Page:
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Mon 7 Feb 2011 07:52 PM

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Ex-US ambassador says Egypt talks with opposition crucial

Egyptian govt is standing firm to let Mubarak complete his term despite ongoing political crisis, says Kurtzer

Ex-US ambassador says Egypt talks with opposition crucial
Ex-IAEA chief and opposition leader Mohamed ElBaradei
Ex-US ambassador says Egypt talks with opposition crucial
Vice President Omar Suleiman met with some opposition leaders yesterday and promised within a month a draft list of constitutional changes needed for free elections. (Getty Images)

Talks between the Egyptian government and members of the opposition have a long way to go, with key interests of the US at stake, said Daniel Charles Kurtzer, a former US ambassador to Egypt.

“I think everyone’s going to be tiptoeing through a number of minefields,” Kurtzer, ambassador to Egypt from 1998 to 2001 under President Bill Clinton, said in a Bloomberg Television interview. The Egyptian government “is standing firm” to let President Hosni Mubarak complete his term “and the demonstrators want him out.”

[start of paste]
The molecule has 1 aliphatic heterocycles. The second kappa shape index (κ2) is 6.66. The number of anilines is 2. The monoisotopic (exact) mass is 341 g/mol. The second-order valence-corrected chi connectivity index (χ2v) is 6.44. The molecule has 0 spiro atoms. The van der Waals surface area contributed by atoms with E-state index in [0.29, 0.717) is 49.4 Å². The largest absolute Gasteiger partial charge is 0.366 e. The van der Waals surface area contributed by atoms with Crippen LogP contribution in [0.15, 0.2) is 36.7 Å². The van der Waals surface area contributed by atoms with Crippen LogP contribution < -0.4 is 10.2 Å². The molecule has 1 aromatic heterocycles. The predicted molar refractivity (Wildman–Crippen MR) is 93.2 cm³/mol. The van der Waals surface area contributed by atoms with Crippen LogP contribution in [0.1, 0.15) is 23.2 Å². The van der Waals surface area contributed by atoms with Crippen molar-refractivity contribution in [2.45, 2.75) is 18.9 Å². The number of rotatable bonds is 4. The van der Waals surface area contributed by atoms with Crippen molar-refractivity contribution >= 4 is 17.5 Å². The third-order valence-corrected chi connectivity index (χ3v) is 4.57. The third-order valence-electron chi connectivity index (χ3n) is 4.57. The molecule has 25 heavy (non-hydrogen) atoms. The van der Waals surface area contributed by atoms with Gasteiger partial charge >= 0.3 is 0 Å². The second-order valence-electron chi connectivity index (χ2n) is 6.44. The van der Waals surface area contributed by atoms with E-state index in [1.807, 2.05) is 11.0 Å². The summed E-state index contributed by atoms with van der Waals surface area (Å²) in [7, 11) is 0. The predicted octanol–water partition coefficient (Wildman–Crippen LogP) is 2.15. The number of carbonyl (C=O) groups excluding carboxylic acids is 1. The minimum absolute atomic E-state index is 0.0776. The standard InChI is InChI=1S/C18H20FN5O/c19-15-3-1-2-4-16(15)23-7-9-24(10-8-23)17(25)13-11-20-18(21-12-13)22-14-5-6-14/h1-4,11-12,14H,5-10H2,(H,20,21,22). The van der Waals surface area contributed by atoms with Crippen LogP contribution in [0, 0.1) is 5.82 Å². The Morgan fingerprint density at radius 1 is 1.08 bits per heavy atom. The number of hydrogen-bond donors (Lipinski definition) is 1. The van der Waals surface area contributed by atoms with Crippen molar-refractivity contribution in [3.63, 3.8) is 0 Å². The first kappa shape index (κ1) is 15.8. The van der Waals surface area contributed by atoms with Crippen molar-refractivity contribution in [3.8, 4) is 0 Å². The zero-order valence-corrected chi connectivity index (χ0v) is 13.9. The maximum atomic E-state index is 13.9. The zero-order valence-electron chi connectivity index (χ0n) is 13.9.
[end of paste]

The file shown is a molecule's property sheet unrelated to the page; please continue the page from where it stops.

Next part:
Vice President Omar Suleiman met with some opposition leaders on Sunday, including the Muslim Brotherhood, promising within a month a draft list of constitutional changes needed for free elections. The talks may ease pressure for an immediate resignation by Mubarak.

The government promised on Sunday to ease emergency laws in place since Mubarak came to power, release political prisoners and allow media freedom.

“The dialogue that started on Sunday has some distance to go before any kind of bridge can be built between each side,” Kurtzer said. He said the Obama administration has done a good job of balancing interests, but “it’s not going to get easier in the days ahead.”

Kurtzer, a professor of Middle East Studies at Princeton University, said that the US talks are crucial because they will determine whether Egypt’s peace treaty with Israel will be maintained, whether Egypt will remain on a moderate political course and whether Egypt will remain a source of Middle East intelligence for the US.

He said: “These are likely to be guideposts for the administration as we watch these events unfold.”

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